Even if defendant's evidence were sufficient to shift the burden of persuasion, plaintiff's evidence introduced at trial, in character and amount, carried thorough conviction in demonstrating that "Honey Baked Ham" is not a generic or common descriptive term. Plaintiff introduced live testimony and deposition testimony by witnesses from the Detroit, Michigan, area and the Atlanta, Georgia, area. The witnesses testified that "Honey Baked Ham" is not a generic term and that it refers only to plaintiff's product. One witness, Ms. Patricia Chemliewski, testified that "Honey Baked Ham" was not and is not available from any source other than the Honey Baked Ham Company. In addition, Ms. Chemliewski testified that she repeatedly drove to the Honey Baked Ham Company's Detroit store to pick up hams, notwithstanding the inconvenience of leaving her suburban home in Dearborn Heights.
Plaintiff also introduced the findings of a survey conducted by its advertising firm and an independent research firm. Plaintiff's Exhibits 20A-E. The purpose of the survey was to determine the reason or reasons for a greater than expected decline of "Honey Baked Ham" sales in Cleveland, Ohio, during the summer of 1984. A stratified, random sample of 300 people living within plaintiff's marketing areas was asked approximately 80 questions about their food purchase and consumption attitudes and experiences. The survey was conducted by telephone, and included the following question: "Have you ever heard of `Honey Baked Brand Ham' before this survey?". Almost all (96.3%) answered yes to this question. More important, all (100%) those who were aware of "Honey Baked Ham" were also aware that these hams could only be purchased at a Honey Baked Ham Company store. This statistic strongly supports the conclusion that "Honey Baked Ham" is not a generic term. Not one person questioned responded that "Honey Baked Ham" is available at any location other than a Honey Baked Ham Company store or that it could be prepared at home, which could be reasonably expected if the term were generic.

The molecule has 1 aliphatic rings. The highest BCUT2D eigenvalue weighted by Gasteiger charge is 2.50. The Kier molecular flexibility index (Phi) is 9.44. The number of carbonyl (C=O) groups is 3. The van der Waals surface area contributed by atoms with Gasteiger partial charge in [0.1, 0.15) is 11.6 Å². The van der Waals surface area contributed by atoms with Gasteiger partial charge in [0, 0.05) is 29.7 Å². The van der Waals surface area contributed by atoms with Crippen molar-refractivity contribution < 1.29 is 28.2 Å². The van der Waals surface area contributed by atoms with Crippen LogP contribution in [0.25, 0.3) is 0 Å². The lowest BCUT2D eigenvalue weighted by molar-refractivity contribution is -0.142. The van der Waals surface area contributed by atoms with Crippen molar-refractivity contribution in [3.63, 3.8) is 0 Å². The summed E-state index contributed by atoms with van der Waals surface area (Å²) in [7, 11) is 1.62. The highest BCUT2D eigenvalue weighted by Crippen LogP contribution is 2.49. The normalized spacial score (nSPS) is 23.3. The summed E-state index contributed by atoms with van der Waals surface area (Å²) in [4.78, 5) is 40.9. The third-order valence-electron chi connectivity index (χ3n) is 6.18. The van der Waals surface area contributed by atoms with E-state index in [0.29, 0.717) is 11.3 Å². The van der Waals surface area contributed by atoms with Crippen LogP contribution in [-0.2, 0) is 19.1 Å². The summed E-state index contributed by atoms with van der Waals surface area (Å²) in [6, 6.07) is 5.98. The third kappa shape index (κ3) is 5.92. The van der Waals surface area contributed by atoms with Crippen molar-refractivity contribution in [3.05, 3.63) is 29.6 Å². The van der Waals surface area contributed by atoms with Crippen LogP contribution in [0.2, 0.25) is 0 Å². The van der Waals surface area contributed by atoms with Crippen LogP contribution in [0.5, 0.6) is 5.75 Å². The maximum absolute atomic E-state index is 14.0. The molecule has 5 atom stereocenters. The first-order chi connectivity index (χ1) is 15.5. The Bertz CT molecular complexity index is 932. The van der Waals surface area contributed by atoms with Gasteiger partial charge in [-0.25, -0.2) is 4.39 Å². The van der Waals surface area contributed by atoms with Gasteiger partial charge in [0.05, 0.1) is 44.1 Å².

The survey also indicated that "Honey Baked Ham" had the highest "top-of-mind" and "share-of-mind" awareness levels of any brand of ham. Top-of-mind awareness was 30.7% for "Honey Baked Ham," and share-of-mind awareness was 49.3%. In comparison, the top-of-mind and share-of-mind levels for Armour brand ham were 10.3% and 24.0%, respectively.